[ Content | Sidebar ]

Piece Constructed Textiles: A Botanically Dyed 19th Century Silk Juban and Drawstring Bags

Written on February 8, 2011

In old Japan, hand loomed and hand dyed cloth was constantly re-purposed.  Indigo dyed cotton cloth was often hand woven in the home from yarns which were hand spun by the weaver. The time and labor which went into the creation of cloth gave it great value.  It was not a disposable commodity.  The same is true of silks, which were also re-purposed.  Silks were likely not woven at home, but their intrinsic value was understood.  Today I am showing three piece constructed bags of indigo dyed cotton and I am highlighting a marvelous, 19th century silk yose juban, or an under kimono that is constructed from disparate fragments of botanically dyed silks.What a beautiful attempt at symmetry on the top half of the back of the juban: the many small fragments of safflower (benibana) and gromwell root (shikon) dyed crepe silks are stitched together in such a way as to create an appealing, ordered design.The benibana silks are dyed mainly in the itajime or kyokechi technique, whereby fabric is pressed between hand carved boards before they are dyed, the pressure of  the carvings against each other offering a resist to the dye and creating a white, figured pattern.There are so many hand stitched fragments of chirimen, or crepe silk cloth that the area of stitching is akin to shingling.  The slight variation in tones of safflower-derived orange dye is just lovely to see.Those of you who have seen 19th century Japanese piece constructed undergarments before have noticed that the predominant color palette is based on three basic dyes: shikon (purple), benibana (orange) and variations on ai (indigo).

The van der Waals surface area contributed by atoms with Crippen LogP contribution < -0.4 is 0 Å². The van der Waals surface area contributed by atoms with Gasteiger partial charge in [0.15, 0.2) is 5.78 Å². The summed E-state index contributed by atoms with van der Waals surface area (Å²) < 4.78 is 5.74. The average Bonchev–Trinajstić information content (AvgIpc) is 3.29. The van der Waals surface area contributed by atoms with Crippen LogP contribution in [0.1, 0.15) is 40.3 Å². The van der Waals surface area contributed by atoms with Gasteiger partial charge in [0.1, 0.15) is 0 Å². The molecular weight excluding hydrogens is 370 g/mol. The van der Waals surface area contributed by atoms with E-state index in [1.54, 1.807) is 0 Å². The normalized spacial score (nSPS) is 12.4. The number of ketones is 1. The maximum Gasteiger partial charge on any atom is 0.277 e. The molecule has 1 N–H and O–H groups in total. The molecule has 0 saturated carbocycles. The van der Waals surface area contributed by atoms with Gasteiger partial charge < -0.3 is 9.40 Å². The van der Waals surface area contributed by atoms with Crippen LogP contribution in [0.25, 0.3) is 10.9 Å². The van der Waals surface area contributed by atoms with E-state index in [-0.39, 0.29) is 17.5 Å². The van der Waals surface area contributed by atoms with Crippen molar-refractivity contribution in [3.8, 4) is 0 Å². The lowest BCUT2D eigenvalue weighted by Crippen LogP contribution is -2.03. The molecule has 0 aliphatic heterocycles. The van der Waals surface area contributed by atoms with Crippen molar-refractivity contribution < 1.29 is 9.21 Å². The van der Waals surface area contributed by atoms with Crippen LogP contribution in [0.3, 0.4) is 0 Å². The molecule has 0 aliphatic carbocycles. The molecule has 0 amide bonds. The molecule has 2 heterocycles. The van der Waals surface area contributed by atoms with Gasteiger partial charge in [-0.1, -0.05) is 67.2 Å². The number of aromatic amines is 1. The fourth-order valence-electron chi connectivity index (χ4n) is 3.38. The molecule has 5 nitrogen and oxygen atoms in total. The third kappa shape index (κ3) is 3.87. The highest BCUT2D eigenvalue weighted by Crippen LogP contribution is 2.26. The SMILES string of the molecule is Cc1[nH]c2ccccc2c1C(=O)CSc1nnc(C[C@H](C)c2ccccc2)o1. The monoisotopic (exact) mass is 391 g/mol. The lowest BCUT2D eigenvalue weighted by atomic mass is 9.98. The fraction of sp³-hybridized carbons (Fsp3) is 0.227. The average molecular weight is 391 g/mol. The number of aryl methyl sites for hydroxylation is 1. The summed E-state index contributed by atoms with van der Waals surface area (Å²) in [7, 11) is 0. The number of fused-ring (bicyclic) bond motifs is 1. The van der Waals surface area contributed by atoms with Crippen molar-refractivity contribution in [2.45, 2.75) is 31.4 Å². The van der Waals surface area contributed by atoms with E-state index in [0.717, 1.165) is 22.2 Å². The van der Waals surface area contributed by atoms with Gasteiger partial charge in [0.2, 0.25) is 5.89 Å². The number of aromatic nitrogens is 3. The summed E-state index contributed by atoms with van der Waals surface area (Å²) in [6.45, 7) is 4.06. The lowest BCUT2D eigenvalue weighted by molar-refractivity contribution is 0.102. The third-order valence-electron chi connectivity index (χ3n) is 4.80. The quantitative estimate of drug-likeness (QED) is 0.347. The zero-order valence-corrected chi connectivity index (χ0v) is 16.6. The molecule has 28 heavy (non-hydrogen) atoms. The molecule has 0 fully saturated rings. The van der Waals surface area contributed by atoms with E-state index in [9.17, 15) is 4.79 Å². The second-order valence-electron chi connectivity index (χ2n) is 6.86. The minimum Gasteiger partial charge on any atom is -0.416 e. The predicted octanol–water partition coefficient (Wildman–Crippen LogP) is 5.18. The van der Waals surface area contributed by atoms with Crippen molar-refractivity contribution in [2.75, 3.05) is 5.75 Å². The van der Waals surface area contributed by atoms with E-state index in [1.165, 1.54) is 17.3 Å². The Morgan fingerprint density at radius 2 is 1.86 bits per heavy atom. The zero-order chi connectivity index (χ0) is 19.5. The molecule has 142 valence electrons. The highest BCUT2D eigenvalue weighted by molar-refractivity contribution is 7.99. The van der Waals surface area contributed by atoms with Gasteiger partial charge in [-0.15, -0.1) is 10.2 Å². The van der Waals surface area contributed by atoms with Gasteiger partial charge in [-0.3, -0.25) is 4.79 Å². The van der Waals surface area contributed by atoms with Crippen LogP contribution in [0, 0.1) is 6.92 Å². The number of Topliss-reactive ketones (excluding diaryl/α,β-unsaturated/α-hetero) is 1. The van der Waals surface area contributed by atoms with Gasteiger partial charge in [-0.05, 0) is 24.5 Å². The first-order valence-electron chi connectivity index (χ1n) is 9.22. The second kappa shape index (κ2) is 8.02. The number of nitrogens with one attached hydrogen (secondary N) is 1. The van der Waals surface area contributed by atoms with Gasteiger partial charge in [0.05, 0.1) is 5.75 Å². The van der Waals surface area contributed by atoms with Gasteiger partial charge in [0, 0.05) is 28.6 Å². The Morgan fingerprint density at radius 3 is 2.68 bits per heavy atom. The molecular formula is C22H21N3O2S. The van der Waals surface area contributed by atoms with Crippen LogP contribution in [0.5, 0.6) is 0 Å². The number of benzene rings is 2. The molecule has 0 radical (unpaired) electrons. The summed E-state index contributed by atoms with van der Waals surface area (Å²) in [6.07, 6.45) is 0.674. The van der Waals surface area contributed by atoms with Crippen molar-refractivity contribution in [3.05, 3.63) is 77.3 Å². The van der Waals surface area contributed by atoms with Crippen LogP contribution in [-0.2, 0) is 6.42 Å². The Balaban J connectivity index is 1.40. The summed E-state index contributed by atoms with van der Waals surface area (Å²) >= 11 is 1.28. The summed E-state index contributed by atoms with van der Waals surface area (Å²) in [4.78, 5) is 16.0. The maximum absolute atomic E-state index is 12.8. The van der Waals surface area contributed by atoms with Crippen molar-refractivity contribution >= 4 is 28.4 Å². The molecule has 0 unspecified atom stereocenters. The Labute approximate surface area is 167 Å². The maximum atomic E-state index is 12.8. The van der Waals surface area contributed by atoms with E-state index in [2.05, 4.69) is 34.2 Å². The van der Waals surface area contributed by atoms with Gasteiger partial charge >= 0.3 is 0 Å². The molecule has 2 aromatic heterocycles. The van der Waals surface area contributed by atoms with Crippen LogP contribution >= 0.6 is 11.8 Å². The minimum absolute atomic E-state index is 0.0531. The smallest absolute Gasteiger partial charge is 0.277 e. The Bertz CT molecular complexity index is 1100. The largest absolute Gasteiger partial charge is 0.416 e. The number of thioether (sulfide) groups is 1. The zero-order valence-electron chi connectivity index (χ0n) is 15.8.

The front of the juban, seen below, is as lovely as the back.  And what’s wonderful about this particular juban is its very good condition–aside, of course, from its very handsome arrangement of color, pattern, and texture.


Seen by themselves, the sleeves of this garment, one of them below, are just gorgeous.The benibana dyed silk lining, seen below, is a typical feature of these old juban which were often constructed with similarly dyed linings.


Comments closed